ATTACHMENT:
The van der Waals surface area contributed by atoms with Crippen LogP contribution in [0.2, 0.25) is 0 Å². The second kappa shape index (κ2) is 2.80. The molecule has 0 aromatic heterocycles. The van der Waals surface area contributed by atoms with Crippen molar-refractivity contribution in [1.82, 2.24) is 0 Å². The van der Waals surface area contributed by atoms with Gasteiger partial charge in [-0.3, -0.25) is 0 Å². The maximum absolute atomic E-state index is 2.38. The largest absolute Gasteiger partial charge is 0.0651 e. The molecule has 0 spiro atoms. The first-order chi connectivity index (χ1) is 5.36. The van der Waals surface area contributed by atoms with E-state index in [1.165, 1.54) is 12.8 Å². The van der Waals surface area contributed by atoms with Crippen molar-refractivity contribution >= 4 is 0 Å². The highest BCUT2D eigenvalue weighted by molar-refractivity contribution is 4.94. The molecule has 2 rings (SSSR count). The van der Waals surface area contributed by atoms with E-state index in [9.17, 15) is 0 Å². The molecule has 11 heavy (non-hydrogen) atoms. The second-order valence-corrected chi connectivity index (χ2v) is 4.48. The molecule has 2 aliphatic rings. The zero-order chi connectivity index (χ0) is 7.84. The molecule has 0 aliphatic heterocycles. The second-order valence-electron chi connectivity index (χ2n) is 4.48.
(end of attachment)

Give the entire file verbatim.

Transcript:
The van der Waals surface area contributed by atoms with Crippen LogP contribution in [0.2, 0.25) is 0 Å². The second kappa shape index (κ2) is 2.80. The molecule has 0 aromatic heterocycles. The van der Waals surface area contributed by atoms with Crippen molar-refractivity contribution in [1.82, 2.24) is 0 Å². The van der Waals surface area contributed by atoms with Gasteiger partial charge in [-0.3, -0.25) is 0 Å². The maximum absolute atomic E-state index is 2.38. The largest absolute Gasteiger partial charge is 0.0651 e. The molecule has 0 spiro atoms. The first-order chi connectivity index (χ1) is 5.36. The van der Waals surface area contributed by atoms with E-state index in [1.165, 1.54) is 12.8 Å². The van der Waals surface area contributed by atoms with Crippen molar-refractivity contribution >= 4 is 0 Å². The highest BCUT2D eigenvalue weighted by molar-refractivity contribution is 4.94. The molecule has 2 rings (SSSR count). The van der Waals surface area contributed by atoms with E-state index in [9.17, 15) is 0 Å². The molecule has 11 heavy (non-hydrogen) atoms. The second-order valence-corrected chi connectivity index (χ2v) is 4.48. The molecule has 2 aliphatic rings. The zero-order chi connectivity index (χ0) is 7.84. The molecule has 0 aliphatic heterocycles. The second-order valence-electron chi connectivity index (χ2n) is 4.48.